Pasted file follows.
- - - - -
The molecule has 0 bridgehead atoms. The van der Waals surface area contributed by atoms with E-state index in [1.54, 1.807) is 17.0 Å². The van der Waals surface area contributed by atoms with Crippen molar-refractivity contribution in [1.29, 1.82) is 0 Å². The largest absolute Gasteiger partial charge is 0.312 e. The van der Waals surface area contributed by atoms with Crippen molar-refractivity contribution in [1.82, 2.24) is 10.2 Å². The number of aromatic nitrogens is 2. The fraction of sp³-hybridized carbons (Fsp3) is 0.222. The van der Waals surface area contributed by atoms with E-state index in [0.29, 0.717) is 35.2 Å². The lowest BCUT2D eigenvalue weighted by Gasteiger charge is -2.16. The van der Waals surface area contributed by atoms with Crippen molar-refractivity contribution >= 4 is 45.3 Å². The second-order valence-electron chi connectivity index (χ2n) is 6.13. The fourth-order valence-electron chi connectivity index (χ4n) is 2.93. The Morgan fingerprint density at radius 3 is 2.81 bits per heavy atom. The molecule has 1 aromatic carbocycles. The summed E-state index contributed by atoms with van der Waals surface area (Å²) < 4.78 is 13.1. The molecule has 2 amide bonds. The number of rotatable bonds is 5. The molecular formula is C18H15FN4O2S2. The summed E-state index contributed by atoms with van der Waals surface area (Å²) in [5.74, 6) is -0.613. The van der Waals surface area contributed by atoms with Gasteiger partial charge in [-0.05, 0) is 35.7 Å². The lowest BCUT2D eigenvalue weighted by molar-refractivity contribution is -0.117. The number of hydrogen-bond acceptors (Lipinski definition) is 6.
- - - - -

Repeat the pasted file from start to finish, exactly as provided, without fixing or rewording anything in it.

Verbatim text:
The molecule has 0 bridgehead atoms. The van der Waals surface area contributed by atoms with E-state index in [1.54, 1.807) is 17.0 Å². The van der Waals surface area contributed by atoms with Crippen molar-refractivity contribution in [1.29, 1.82) is 0 Å². The largest absolute Gasteiger partial charge is 0.312 e. The van der Waals surface area contributed by atoms with Crippen molar-refractivity contribution in [1.82, 2.24) is 10.2 Å². The number of aromatic nitrogens is 2. The fraction of sp³-hybridized carbons (Fsp3) is 0.222. The van der Waals surface area contributed by atoms with E-state index in [0.29, 0.717) is 35.2 Å². The lowest BCUT2D eigenvalue weighted by Gasteiger charge is -2.16. The van der Waals surface area contributed by atoms with Crippen molar-refractivity contribution >= 4 is 45.3 Å². The second-order valence-electron chi connectivity index (χ2n) is 6.13. The fourth-order valence-electron chi connectivity index (χ4n) is 2.93. The Morgan fingerprint density at radius 3 is 2.81 bits per heavy atom. The molecule has 1 aromatic carbocycles. The summed E-state index contributed by atoms with van der Waals surface area (Å²) < 4.78 is 13.1. The molecule has 2 amide bonds. The number of rotatable bonds is 5. The molecular formula is C18H15FN4O2S2. The summed E-state index contributed by atoms with van der Waals surface area (Å²) in [5.74, 6) is -0.613. The van der Waals surface area contributed by atoms with Gasteiger partial charge in [-0.05, 0) is 35.7 Å². The lowest BCUT2D eigenvalue weighted by molar-refractivity contribution is -0.117. The number of hydrogen-bond acceptors (Lipinski definition) is 6.